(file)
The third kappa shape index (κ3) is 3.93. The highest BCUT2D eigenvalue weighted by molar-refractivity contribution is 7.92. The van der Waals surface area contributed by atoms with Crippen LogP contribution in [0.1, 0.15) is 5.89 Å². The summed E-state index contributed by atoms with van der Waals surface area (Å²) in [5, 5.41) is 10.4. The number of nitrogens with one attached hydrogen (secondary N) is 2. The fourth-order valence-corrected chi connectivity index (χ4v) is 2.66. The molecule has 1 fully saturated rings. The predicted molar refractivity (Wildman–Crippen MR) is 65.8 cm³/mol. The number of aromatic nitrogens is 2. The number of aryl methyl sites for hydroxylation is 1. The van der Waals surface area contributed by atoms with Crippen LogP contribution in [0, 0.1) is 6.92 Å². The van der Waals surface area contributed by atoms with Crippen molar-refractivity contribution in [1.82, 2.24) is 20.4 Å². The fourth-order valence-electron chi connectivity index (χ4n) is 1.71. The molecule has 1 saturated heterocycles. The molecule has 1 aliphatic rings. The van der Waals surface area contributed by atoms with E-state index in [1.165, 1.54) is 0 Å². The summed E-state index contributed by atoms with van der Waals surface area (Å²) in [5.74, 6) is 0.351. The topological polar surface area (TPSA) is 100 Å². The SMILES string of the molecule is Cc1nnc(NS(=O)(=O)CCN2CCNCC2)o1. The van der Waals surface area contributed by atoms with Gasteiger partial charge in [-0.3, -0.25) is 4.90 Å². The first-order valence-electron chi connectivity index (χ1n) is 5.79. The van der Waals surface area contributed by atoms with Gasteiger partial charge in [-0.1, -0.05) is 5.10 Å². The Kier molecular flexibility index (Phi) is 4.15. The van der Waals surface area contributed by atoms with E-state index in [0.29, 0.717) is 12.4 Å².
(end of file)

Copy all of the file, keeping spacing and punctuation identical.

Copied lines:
The third kappa shape index (κ3) is 3.93. The highest BCUT2D eigenvalue weighted by molar-refractivity contribution is 7.92. The van der Waals surface area contributed by atoms with Crippen LogP contribution in [0.1, 0.15) is 5.89 Å². The summed E-state index contributed by atoms with van der Waals surface area (Å²) in [5, 5.41) is 10.4. The number of nitrogens with one attached hydrogen (secondary N) is 2. The fourth-order valence-corrected chi connectivity index (χ4v) is 2.66. The molecule has 1 fully saturated rings. The predicted molar refractivity (Wildman–Crippen MR) is 65.8 cm³/mol. The number of aromatic nitrogens is 2. The number of aryl methyl sites for hydroxylation is 1. The van der Waals surface area contributed by atoms with Crippen LogP contribution in [0, 0.1) is 6.92 Å². The van der Waals surface area contributed by atoms with Crippen molar-refractivity contribution in [1.82, 2.24) is 20.4 Å². The fourth-order valence-electron chi connectivity index (χ4n) is 1.71. The molecule has 1 saturated heterocycles. The molecule has 1 aliphatic rings. The van der Waals surface area contributed by atoms with E-state index in [1.165, 1.54) is 0 Å². The summed E-state index contributed by atoms with van der Waals surface area (Å²) in [5.74, 6) is 0.351. The topological polar surface area (TPSA) is 100 Å². The SMILES string of the molecule is Cc1nnc(NS(=O)(=O)CCN2CCNCC2)o1. The van der Waals surface area contributed by atoms with Gasteiger partial charge in [-0.3, -0.25) is 4.90 Å². The first-order valence-electron chi connectivity index (χ1n) is 5.79. The van der Waals surface area contributed by atoms with Gasteiger partial charge in [-0.1, -0.05) is 5.10 Å². The Kier molecular flexibility index (Phi) is 4.15. The van der Waals surface area contributed by atoms with E-state index in [0.29, 0.717) is 12.4 Å².